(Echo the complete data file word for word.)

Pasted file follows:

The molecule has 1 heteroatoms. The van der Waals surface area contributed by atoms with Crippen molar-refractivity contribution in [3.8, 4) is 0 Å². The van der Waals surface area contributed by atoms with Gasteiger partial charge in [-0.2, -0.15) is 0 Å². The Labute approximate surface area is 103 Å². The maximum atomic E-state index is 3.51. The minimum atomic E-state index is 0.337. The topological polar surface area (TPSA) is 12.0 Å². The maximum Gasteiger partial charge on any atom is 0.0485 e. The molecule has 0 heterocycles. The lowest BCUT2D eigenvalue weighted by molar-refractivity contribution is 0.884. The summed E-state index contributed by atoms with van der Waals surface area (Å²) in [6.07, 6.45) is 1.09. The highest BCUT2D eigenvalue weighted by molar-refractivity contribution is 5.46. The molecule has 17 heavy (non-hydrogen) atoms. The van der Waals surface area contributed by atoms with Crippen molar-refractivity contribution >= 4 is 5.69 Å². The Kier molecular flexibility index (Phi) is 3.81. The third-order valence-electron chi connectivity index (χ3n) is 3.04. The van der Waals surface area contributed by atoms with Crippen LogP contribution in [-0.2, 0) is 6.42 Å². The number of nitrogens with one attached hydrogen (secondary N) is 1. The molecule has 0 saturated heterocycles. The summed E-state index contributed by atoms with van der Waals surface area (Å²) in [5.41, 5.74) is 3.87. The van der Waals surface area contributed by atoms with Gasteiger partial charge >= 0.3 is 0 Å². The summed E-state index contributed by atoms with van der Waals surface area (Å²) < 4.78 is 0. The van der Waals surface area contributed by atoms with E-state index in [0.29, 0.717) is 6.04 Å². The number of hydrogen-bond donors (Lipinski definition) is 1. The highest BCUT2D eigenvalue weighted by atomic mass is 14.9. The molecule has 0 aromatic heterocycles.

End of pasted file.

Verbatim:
The molecule has 1 heteroatoms. The van der Waals surface area contributed by atoms with Crippen molar-refractivity contribution in [3.8, 4) is 0 Å². The van der Waals surface area contributed by atoms with Gasteiger partial charge in [-0.2, -0.15) is 0 Å². The Labute approximate surface area is 103 Å². The maximum atomic E-state index is 3.51. The minimum atomic E-state index is 0.337. The topological polar surface area (TPSA) is 12.0 Å². The maximum Gasteiger partial charge on any atom is 0.0485 e. The molecule has 0 heterocycles. The lowest BCUT2D eigenvalue weighted by molar-refractivity contribution is 0.884. The summed E-state index contributed by atoms with van der Waals surface area (Å²) in [6.07, 6.45) is 1.09. The highest BCUT2D eigenvalue weighted by molar-refractivity contribution is 5.46. The molecule has 17 heavy (non-hydrogen) atoms. The van der Waals surface area contributed by atoms with Crippen molar-refractivity contribution >= 4 is 5.69 Å². The Kier molecular flexibility index (Phi) is 3.81. The third-order valence-electron chi connectivity index (χ3n) is 3.04. The van der Waals surface area contributed by atoms with Crippen LogP contribution in [-0.2, 0) is 6.42 Å². The number of nitrogens with one attached hydrogen (secondary N) is 1. The molecule has 0 saturated heterocycles. The summed E-state index contributed by atoms with van der Waals surface area (Å²) in [5.41, 5.74) is 3.87. The van der Waals surface area contributed by atoms with Gasteiger partial charge >= 0.3 is 0 Å². The summed E-state index contributed by atoms with van der Waals surface area (Å²) < 4.78 is 0. The van der Waals surface area contributed by atoms with E-state index in [0.29, 0.717) is 6.04 Å². The number of hydrogen-bond donors (Lipinski definition) is 1. The highest BCUT2D eigenvalue weighted by atomic mass is 14.9. The molecule has 0 aromatic heterocycles.